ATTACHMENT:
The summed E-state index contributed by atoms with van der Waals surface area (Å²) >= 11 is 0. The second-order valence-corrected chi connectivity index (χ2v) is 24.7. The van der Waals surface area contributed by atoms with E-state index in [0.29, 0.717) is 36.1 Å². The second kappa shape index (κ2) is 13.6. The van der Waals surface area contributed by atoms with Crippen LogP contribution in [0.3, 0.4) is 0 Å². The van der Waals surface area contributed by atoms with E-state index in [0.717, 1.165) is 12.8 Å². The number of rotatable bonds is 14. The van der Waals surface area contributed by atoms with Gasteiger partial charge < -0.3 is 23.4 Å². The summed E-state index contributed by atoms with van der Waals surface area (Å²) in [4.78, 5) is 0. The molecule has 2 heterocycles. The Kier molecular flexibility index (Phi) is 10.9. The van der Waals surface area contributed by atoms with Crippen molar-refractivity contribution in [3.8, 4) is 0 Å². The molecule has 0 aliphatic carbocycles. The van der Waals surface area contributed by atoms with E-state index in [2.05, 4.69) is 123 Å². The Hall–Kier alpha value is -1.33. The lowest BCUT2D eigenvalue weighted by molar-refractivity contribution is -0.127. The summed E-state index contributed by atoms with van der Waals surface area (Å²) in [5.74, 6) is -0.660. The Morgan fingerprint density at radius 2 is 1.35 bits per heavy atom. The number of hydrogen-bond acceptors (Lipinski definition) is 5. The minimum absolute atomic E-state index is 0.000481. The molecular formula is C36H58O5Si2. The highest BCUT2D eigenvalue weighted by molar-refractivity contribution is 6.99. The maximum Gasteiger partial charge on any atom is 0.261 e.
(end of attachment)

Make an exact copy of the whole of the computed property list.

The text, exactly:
The summed E-state index contributed by atoms with van der Waals surface area (Å²) >= 11 is 0. The second-order valence-corrected chi connectivity index (χ2v) is 24.7. The van der Waals surface area contributed by atoms with E-state index in [0.29, 0.717) is 36.1 Å². The second kappa shape index (κ2) is 13.6. The van der Waals surface area contributed by atoms with Crippen LogP contribution in [0.3, 0.4) is 0 Å². The van der Waals surface area contributed by atoms with E-state index in [0.717, 1.165) is 12.8 Å². The number of rotatable bonds is 14. The van der Waals surface area contributed by atoms with Gasteiger partial charge < -0.3 is 23.4 Å². The summed E-state index contributed by atoms with van der Waals surface area (Å²) in [4.78, 5) is 0. The molecule has 2 heterocycles. The Kier molecular flexibility index (Phi) is 10.9. The van der Waals surface area contributed by atoms with Crippen molar-refractivity contribution in [3.8, 4) is 0 Å². The molecule has 0 aliphatic carbocycles. The van der Waals surface area contributed by atoms with E-state index in [2.05, 4.69) is 123 Å². The Hall–Kier alpha value is -1.33. The lowest BCUT2D eigenvalue weighted by molar-refractivity contribution is -0.127. The summed E-state index contributed by atoms with van der Waals surface area (Å²) in [5.74, 6) is -0.660. The Morgan fingerprint density at radius 2 is 1.35 bits per heavy atom. The number of hydrogen-bond acceptors (Lipinski definition) is 5. The minimum absolute atomic E-state index is 0.000481. The molecular formula is C36H58O5Si2. The highest BCUT2D eigenvalue weighted by molar-refractivity contribution is 6.99. The maximum Gasteiger partial charge on any atom is 0.261 e.